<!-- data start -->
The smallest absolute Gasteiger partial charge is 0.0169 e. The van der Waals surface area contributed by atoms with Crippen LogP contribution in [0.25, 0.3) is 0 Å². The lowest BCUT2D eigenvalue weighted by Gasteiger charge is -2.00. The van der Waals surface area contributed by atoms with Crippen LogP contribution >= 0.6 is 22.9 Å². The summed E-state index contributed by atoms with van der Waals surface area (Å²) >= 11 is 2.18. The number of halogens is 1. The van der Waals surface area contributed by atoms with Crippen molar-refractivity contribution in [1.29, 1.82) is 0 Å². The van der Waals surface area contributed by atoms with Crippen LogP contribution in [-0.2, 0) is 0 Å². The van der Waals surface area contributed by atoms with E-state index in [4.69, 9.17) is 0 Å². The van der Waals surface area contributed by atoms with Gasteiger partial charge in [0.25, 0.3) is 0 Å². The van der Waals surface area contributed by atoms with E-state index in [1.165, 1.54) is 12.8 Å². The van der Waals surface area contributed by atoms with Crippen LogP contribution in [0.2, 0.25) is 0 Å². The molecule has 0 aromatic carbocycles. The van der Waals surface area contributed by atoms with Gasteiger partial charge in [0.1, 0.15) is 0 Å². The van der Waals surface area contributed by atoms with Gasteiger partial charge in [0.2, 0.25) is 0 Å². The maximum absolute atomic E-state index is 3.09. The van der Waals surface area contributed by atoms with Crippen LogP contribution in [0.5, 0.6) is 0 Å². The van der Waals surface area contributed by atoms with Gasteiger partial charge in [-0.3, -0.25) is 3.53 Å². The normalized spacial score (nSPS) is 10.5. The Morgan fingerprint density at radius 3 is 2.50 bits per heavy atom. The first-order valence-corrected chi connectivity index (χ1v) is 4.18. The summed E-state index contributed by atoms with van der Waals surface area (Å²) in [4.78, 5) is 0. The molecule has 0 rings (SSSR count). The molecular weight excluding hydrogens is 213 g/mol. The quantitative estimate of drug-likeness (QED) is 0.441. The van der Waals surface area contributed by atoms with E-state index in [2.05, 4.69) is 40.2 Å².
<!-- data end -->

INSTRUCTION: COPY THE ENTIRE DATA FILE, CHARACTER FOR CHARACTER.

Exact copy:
The smallest absolute Gasteiger partial charge is 0.0169 e. The van der Waals surface area contributed by atoms with Crippen LogP contribution in [0.25, 0.3) is 0 Å². The lowest BCUT2D eigenvalue weighted by Gasteiger charge is -2.00. The van der Waals surface area contributed by atoms with Crippen LogP contribution >= 0.6 is 22.9 Å². The summed E-state index contributed by atoms with van der Waals surface area (Å²) >= 11 is 2.18. The number of halogens is 1. The van der Waals surface area contributed by atoms with Crippen molar-refractivity contribution in [1.29, 1.82) is 0 Å². The van der Waals surface area contributed by atoms with Crippen LogP contribution in [-0.2, 0) is 0 Å². The van der Waals surface area contributed by atoms with E-state index in [4.69, 9.17) is 0 Å². The van der Waals surface area contributed by atoms with Gasteiger partial charge in [0.25, 0.3) is 0 Å². The van der Waals surface area contributed by atoms with E-state index in [1.165, 1.54) is 12.8 Å². The van der Waals surface area contributed by atoms with Crippen LogP contribution in [0.2, 0.25) is 0 Å². The molecule has 0 aromatic carbocycles. The van der Waals surface area contributed by atoms with Gasteiger partial charge in [0.1, 0.15) is 0 Å². The van der Waals surface area contributed by atoms with Gasteiger partial charge in [0.2, 0.25) is 0 Å². The maximum absolute atomic E-state index is 3.09. The van der Waals surface area contributed by atoms with Crippen LogP contribution in [0.5, 0.6) is 0 Å². The van der Waals surface area contributed by atoms with Gasteiger partial charge in [-0.3, -0.25) is 3.53 Å². The normalized spacial score (nSPS) is 10.5. The Morgan fingerprint density at radius 3 is 2.50 bits per heavy atom. The first-order valence-corrected chi connectivity index (χ1v) is 4.18. The summed E-state index contributed by atoms with van der Waals surface area (Å²) in [4.78, 5) is 0. The molecule has 0 rings (SSSR count). The molecular weight excluding hydrogens is 213 g/mol. The quantitative estimate of drug-likeness (QED) is 0.441. The van der Waals surface area contributed by atoms with E-state index in [2.05, 4.69) is 40.2 Å².